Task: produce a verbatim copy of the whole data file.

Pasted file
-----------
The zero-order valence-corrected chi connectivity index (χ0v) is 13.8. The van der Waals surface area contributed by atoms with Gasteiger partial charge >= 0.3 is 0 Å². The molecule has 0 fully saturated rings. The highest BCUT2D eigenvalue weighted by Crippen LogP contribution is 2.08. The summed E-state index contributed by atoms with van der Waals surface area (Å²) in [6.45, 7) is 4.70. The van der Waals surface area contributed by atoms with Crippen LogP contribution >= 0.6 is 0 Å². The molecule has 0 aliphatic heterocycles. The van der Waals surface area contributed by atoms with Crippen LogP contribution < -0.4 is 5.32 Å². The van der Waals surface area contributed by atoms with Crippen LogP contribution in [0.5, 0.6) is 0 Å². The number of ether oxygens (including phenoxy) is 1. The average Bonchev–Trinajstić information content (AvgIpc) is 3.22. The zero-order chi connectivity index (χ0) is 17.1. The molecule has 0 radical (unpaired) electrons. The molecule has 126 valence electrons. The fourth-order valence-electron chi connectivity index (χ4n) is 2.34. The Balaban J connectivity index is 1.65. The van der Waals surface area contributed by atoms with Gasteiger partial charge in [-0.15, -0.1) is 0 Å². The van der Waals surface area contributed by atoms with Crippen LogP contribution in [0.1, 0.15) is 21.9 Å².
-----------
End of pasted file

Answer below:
The zero-order valence-corrected chi connectivity index (χ0v) is 13.8. The van der Waals surface area contributed by atoms with Gasteiger partial charge >= 0.3 is 0 Å². The molecule has 0 fully saturated rings. The highest BCUT2D eigenvalue weighted by Crippen LogP contribution is 2.08. The summed E-state index contributed by atoms with van der Waals surface area (Å²) in [6.45, 7) is 4.70. The van der Waals surface area contributed by atoms with Crippen LogP contribution >= 0.6 is 0 Å². The molecule has 0 aliphatic heterocycles. The van der Waals surface area contributed by atoms with Crippen LogP contribution < -0.4 is 5.32 Å². The van der Waals surface area contributed by atoms with Crippen LogP contribution in [0.5, 0.6) is 0 Å². The number of ether oxygens (including phenoxy) is 1. The average Bonchev–Trinajstić information content (AvgIpc) is 3.22. The zero-order chi connectivity index (χ0) is 17.1. The molecule has 0 radical (unpaired) electrons. The molecule has 126 valence electrons. The fourth-order valence-electron chi connectivity index (χ4n) is 2.34. The Balaban J connectivity index is 1.65. The van der Waals surface area contributed by atoms with Gasteiger partial charge in [-0.15, -0.1) is 0 Å². The van der Waals surface area contributed by atoms with Crippen LogP contribution in [0.1, 0.15) is 21.9 Å².